GamesBeat

With social game market in flux, what Zynga needs is Farmville 2

Peter Yared is founder and CEO of social and mobile app infrastructure company Transpond.

There’s been a lot of chatter over the past few weeks about the long-term viability of social game developers. Facebook essentially shut down the viral channels social games were using to fuel their growth and is now attempting to force game developers to use Facebook’s own virtual currency, the very expensive Facebook Credits. While social game developers like Zynga are contemplating moving games to their own destination sites and launching full fledged mobile versions, they in fact have a much bigger challenge that needs to be addressed: their games have got to get a lot better.

Social Games are Now a Hits-Based Business
While there’s a tendency to think of social gaming as an extension to the casual gaming market, they are, in fact, a major growth market that is quickly becoming a high stakes, hit-based business. Social gaming is now generating over $1 billion a year in revenue and attracting major gaming players such as Electronic Arts. Now that free social viral channels are no longer available to promote a game, it costs quite a bit of money to launch a successful social game.

Zynga’s launch of its new title Treasure Isle was relatively successful, but this launch did not leverage viral channels and must have been enormously expensive to promote. Without viral channels, the only avenues for promotion are Facebook Social Ads (where Zynga is reportedly already spending a third of its revenue), and cross-game promotion, where a click in Farmville to promote Treasure Isle has the opportunity cost of a missed click for an offer or virtual good purchase. Even after this significant investment, Treasure Isle did not become a huge hit like Farmville. It ended up with the same metrics (daily active users, monthly active users, and % daily active users/monthly active users) as other Zynga titles such as Café World.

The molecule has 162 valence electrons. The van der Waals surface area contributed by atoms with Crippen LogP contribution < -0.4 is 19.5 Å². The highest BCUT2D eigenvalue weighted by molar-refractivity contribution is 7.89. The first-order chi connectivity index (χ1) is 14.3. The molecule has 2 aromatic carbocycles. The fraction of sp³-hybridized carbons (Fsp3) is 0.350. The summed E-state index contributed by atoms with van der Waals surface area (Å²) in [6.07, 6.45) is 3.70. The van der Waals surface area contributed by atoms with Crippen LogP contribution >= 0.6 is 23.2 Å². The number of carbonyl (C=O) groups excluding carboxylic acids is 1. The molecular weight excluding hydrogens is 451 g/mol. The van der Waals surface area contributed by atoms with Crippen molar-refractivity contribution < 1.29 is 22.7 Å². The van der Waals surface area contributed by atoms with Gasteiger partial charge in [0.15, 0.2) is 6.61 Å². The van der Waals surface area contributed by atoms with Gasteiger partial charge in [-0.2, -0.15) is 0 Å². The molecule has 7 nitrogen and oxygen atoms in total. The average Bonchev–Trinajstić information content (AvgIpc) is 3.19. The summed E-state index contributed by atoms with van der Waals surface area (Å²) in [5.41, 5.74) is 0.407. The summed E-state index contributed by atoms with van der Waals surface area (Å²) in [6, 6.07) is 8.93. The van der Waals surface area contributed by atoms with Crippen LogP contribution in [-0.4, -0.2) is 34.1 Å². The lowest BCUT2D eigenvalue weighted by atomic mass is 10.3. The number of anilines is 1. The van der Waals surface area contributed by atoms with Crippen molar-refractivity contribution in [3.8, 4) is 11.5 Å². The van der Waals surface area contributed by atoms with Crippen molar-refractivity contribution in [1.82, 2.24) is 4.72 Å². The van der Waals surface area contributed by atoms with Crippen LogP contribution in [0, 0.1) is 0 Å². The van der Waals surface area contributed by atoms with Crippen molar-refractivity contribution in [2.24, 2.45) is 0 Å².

Now that the cost of promoting a social game has become extremely high, development will transition from the scattershot, let’s-see-what-goes viral approach in the early days of the market. New game titles are shifting to a much more calibrated approach with fewer titles that have a higher level of investment in order to hedge the promotion costs. EA Playfish has publicly stated that its revenue target for individual social games is as high as $1 billion, just like successful console game franchises. There is going to be a lot of upfront thought, development, and promotion for individual titles with that level of revenue target.

Social Games are Going to be Much Higher Quality
Even within Zynga’s short lifetime, its level of investment and the quality of its games has increased significantly. Mafia Wars is made of text and images. Farmville is a scrolling 2D graphics game that requires an order of magnitude more effort to develop. So what’s next? Emerging gaming platforms go through the three phases of game infrastructure: text, 2D graphics, and 3D graphics. A small team can create a text game and even a 2D game. By the time games get to 3D graphics, though, they’re extremely expensive to create.

In the past year there have been two huge developments for web browser based gaming: Flash 10 support for 3D gaming, and HTML5 support for 3D gaming via WebGL engines such as GLGE and Copperlicht. Very soon, web browser based casual gaming is going to go 3D. And although the Farmville audience is not interested in first person shooters, who doesn’t want their farm to look photorealistic, watch things grow and move as if they were cartoons, and see how different elements in the game interact with each other with a high level of realism? Similar casual games for the iPhone 3G, with its OpenGL graphics, look far better than the current stock of games in Facebook. Flash 10 and WebGL have now made it so that browser-based games will look as good as iPhone games and casual games like MapleStory that have a lot of the same game mechanics as social games and currently require web browser plugins. In addition, Facebook is improving its platform by streamlining its APIs away from its proprietary FBML, so very soon Facebook social games will look like the 3D casual games that currently require a browser plugin, such as this screenshot of MapleStory.